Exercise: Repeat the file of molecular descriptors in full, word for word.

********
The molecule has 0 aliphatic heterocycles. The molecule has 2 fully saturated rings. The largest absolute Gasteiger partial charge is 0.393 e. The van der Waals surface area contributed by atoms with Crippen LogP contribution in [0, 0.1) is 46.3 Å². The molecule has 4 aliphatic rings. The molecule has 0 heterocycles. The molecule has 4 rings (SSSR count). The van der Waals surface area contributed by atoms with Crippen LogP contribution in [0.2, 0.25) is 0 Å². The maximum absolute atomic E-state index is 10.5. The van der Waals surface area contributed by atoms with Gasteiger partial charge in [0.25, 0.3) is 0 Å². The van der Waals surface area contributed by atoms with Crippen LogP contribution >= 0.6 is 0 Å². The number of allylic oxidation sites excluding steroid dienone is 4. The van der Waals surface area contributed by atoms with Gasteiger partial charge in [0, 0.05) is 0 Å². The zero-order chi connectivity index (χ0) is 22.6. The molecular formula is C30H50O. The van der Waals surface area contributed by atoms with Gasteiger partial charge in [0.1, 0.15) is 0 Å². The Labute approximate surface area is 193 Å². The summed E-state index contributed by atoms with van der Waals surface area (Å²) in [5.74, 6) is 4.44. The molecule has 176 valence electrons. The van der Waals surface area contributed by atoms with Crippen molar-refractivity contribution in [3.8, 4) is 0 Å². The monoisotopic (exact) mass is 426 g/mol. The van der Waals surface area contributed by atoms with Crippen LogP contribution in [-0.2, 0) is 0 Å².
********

The molecule has 0 aliphatic heterocycles. The molecule has 2 fully saturated rings. The largest absolute Gasteiger partial charge is 0.393 e. The van der Waals surface area contributed by atoms with Crippen LogP contribution in [0, 0.1) is 46.3 Å². The molecule has 4 aliphatic rings. The molecule has 0 heterocycles. The molecule has 4 rings (SSSR count). The van der Waals surface area contributed by atoms with Crippen LogP contribution in [0.2, 0.25) is 0 Å². The maximum absolute atomic E-state index is 10.5. The van der Waals surface area contributed by atoms with Gasteiger partial charge in [0.25, 0.3) is 0 Å². The van der Waals surface area contributed by atoms with Crippen LogP contribution >= 0.6 is 0 Å². The number of allylic oxidation sites excluding steroid dienone is 4. The van der Waals surface area contributed by atoms with Gasteiger partial charge in [0, 0.05) is 0 Å². The zero-order chi connectivity index (χ0) is 22.6. The molecular formula is C30H50O. The van der Waals surface area contributed by atoms with Gasteiger partial charge in [0.1, 0.15) is 0 Å². The Labute approximate surface area is 193 Å². The summed E-state index contributed by atoms with van der Waals surface area (Å²) in [5.74, 6) is 4.44. The molecule has 176 valence electrons. The van der Waals surface area contributed by atoms with Crippen molar-refractivity contribution in [3.8, 4) is 0 Å². The monoisotopic (exact) mass is 426 g/mol. The van der Waals surface area contributed by atoms with Crippen LogP contribution in [-0.2, 0) is 0 Å².